Surprisingly lush canyon hike to a lake and historic homestead near Grand Coulee Dam
Distance: 8.5 miles round trip (shorter options available)
Type: Y shaped out and back
Difficulty: moderate with ~1,000′ elevation gain
Best season: spring and fall
A scenic hike with peak wildflowers, a lake, AND lots of history? You have my attention! Northrup Canyon near Grand Coulee Dam had been on my bucket list for several years. My goal was to hike the trail in spring when everything was green and wildflowers at their peak. With the wet spring we’d had, the last half of May seemed like a prime time to go.
It was just over a three hour drive from our home in SE Washington to the Northrup Trailhead (elevation 1,800’). With temperatures already in the low 60s, a predicted high of 80 degrees, and sunny skies, conditions were primed for a great day on the trail.
Almost immediately after leaving the trailhead, we came to a split. To the left was the main trail up Northrup, to the right the Old Wagon Road trail. The wagon trail is closed through the winter to protect bald eagle nesting areas, but it was open for us and we hit it first.
Climbing the Old Wagon Road, we had shade for much of the lower section and a great birds eye view down into Northrup Canyon. Banks Lake came into view and the wildflowers became more impressive with each step.
We topped out above the canyon (elevation 2,275’) and continued west until we were 1.3 miles from the trailhead. We had great views of Banks Lake, Steamboat Rock State Park, the North Cascades.
Working our way back down the wagon road, we took a spur trail to the right that we had missed on the way up. This short spur lead to great views down into Northrup and up to the old homestead.
Back at the junction we turned right up Northrup Canyon. Soon we came to the old tin can dump from when they were building Grand Coulee Dam.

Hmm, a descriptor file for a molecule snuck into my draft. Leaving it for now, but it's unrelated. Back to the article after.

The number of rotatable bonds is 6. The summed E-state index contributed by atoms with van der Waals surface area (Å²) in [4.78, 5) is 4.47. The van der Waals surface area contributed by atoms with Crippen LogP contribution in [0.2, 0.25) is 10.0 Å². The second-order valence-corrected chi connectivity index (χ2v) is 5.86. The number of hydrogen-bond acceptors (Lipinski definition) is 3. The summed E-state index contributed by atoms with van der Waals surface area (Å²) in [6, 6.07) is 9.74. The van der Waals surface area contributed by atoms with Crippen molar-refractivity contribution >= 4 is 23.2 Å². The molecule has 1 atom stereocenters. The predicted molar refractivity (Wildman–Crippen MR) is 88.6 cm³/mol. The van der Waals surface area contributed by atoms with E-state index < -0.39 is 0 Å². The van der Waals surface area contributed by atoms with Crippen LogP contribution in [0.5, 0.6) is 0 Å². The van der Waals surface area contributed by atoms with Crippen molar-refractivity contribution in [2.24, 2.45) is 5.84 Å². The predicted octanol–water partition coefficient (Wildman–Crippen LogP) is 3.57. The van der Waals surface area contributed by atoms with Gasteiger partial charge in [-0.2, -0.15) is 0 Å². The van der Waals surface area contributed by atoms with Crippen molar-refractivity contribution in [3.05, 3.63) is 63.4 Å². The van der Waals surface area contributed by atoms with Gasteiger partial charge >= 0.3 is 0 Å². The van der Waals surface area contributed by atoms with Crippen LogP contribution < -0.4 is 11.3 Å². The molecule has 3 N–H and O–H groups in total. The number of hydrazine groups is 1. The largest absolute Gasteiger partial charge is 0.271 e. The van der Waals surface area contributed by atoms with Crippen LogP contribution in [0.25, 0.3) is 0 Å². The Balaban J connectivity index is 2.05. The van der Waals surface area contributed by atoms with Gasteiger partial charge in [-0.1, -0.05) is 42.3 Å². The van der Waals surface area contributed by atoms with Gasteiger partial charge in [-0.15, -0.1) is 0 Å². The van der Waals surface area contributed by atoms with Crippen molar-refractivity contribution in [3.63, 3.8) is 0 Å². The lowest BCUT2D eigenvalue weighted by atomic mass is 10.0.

As we proceeded up canyon, we went through a lush area thick with ponderosa pines and aspen—an unusual mix for eastern WA. We continued on through alternating areas of open sagebrush and forest. To our left, a lively stream raced toward Banks Lake. Above us, massive basalt walls towered in interesting formations.
Just as we were really starting to heat up in the mid-day sun, we came to a beautiful little water slide. Set at the base of a basalt wall and in the middle of sage brush, it seemed an unlikely, but well timed, oasis. We scrambled down off the trail and cooled off in the refreshing water.
We reached the old homestead at 1.8 miles from the trailhead. Here we found several old buildings and lilac bushes in bloom. A display at the trailhead recounted the history of the canyon including the murder of Caty Northrup at the homestead in 1903 over a property dispute:
From the homestead, we continued up past the chicken coop. The canyon narrowed and the terrain began to transition to thicker pine forest. At times we hiked along both basalt and granite, a rare thing to find together (according to an Eastern Washington University geology professor we met on the trail). The next bit of trail was a bit of a roller coaster. We climbed 230’ then dropped a hundred. Then we climbed another two hundred and dropped another hundred.
We passed four different seasonal ponds along the way.
Finally we reached Northrup Lake (elevation 2,160’) at 3.1 miles from the TH. It was a pretty little lake, but shoreline access was a bit limited. Still, we found a nice spot for a break.
Jason immediately spotted a bunch of good sized trout near the shoreline. He spent our break perched on top of a rock watching them and wishing he had brought his fly rod.
It was a nice hike back. We saw a few groups of people, but not many considering the beautiful day. The temperature had climbed to 80 degrees, making it too tempting to leave without another splash in the water slide. Back at the car, the gps showed we had hiked 8.5 miles round trip with about 1,000’ elevation gain.
I absolutely loved this hike—it exceeded all my expectations. Our timing had been perfect. The wildflowers appeared to be in peak bloom and the canyon was lush and green, just as I had hoped. I’d love to do it again in the fall when the aspens put on their colorful display.
Directions to trailhead: from the junction of State Route 174 and SR 155 in Grand Coulee, follow SR 155 south for 6.8 miles along Banks Lake and turn left onto Northrup Canyon Road. Continue 0.6 miles up the good gravel road to the trailhead at road’s end. Privy available.